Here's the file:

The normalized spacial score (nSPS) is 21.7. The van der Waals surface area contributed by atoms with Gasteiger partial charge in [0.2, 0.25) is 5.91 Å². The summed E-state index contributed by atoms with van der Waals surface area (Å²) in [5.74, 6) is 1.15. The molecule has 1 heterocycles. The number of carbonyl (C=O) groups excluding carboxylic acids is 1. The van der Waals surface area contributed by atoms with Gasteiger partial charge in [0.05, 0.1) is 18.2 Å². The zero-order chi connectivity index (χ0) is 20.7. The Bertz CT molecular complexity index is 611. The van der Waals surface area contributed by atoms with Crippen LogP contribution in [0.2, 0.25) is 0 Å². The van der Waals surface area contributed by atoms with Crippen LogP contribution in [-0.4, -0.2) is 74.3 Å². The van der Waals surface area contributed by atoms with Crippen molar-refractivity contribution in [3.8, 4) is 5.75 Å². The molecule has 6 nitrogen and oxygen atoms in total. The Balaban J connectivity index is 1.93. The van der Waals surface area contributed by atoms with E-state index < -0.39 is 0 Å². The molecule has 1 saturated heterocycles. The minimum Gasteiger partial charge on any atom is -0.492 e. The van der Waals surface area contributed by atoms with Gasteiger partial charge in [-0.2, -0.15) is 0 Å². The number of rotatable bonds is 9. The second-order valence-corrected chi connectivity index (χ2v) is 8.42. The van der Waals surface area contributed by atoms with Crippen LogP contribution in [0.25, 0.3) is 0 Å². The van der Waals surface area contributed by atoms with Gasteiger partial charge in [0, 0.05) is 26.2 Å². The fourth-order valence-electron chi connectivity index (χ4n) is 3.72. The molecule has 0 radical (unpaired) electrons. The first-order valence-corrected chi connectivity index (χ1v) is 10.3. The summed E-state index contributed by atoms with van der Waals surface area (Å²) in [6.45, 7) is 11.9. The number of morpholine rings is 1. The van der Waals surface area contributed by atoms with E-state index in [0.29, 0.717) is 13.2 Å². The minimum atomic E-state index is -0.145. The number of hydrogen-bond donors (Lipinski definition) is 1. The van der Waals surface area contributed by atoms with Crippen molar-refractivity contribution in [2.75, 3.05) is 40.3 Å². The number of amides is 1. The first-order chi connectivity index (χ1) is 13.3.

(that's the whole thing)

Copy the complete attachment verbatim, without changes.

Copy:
The normalized spacial score (nSPS) is 21.7. The van der Waals surface area contributed by atoms with Gasteiger partial charge in [0.2, 0.25) is 5.91 Å². The summed E-state index contributed by atoms with van der Waals surface area (Å²) in [5.74, 6) is 1.15. The molecule has 1 heterocycles. The number of carbonyl (C=O) groups excluding carboxylic acids is 1. The van der Waals surface area contributed by atoms with Gasteiger partial charge in [0.05, 0.1) is 18.2 Å². The zero-order chi connectivity index (χ0) is 20.7. The Bertz CT molecular complexity index is 611. The van der Waals surface area contributed by atoms with Crippen LogP contribution in [0.2, 0.25) is 0 Å². The van der Waals surface area contributed by atoms with Crippen LogP contribution in [-0.4, -0.2) is 74.3 Å². The van der Waals surface area contributed by atoms with Crippen molar-refractivity contribution in [3.8, 4) is 5.75 Å². The molecule has 6 nitrogen and oxygen atoms in total. The Balaban J connectivity index is 1.93. The van der Waals surface area contributed by atoms with E-state index < -0.39 is 0 Å². The molecule has 1 saturated heterocycles. The minimum Gasteiger partial charge on any atom is -0.492 e. The van der Waals surface area contributed by atoms with Gasteiger partial charge in [-0.2, -0.15) is 0 Å². The number of rotatable bonds is 9. The second-order valence-corrected chi connectivity index (χ2v) is 8.42. The van der Waals surface area contributed by atoms with Crippen LogP contribution in [0.25, 0.3) is 0 Å². The van der Waals surface area contributed by atoms with Gasteiger partial charge in [0, 0.05) is 26.2 Å². The fourth-order valence-electron chi connectivity index (χ4n) is 3.72. The molecule has 0 radical (unpaired) electrons. The first-order valence-corrected chi connectivity index (χ1v) is 10.3. The summed E-state index contributed by atoms with van der Waals surface area (Å²) in [6.45, 7) is 11.9. The number of morpholine rings is 1. The van der Waals surface area contributed by atoms with E-state index in [0.29, 0.717) is 13.2 Å². The minimum atomic E-state index is -0.145. The number of hydrogen-bond donors (Lipinski definition) is 1. The van der Waals surface area contributed by atoms with Crippen molar-refractivity contribution in [2.75, 3.05) is 40.3 Å². The number of amides is 1. The first-order chi connectivity index (χ1) is 13.3.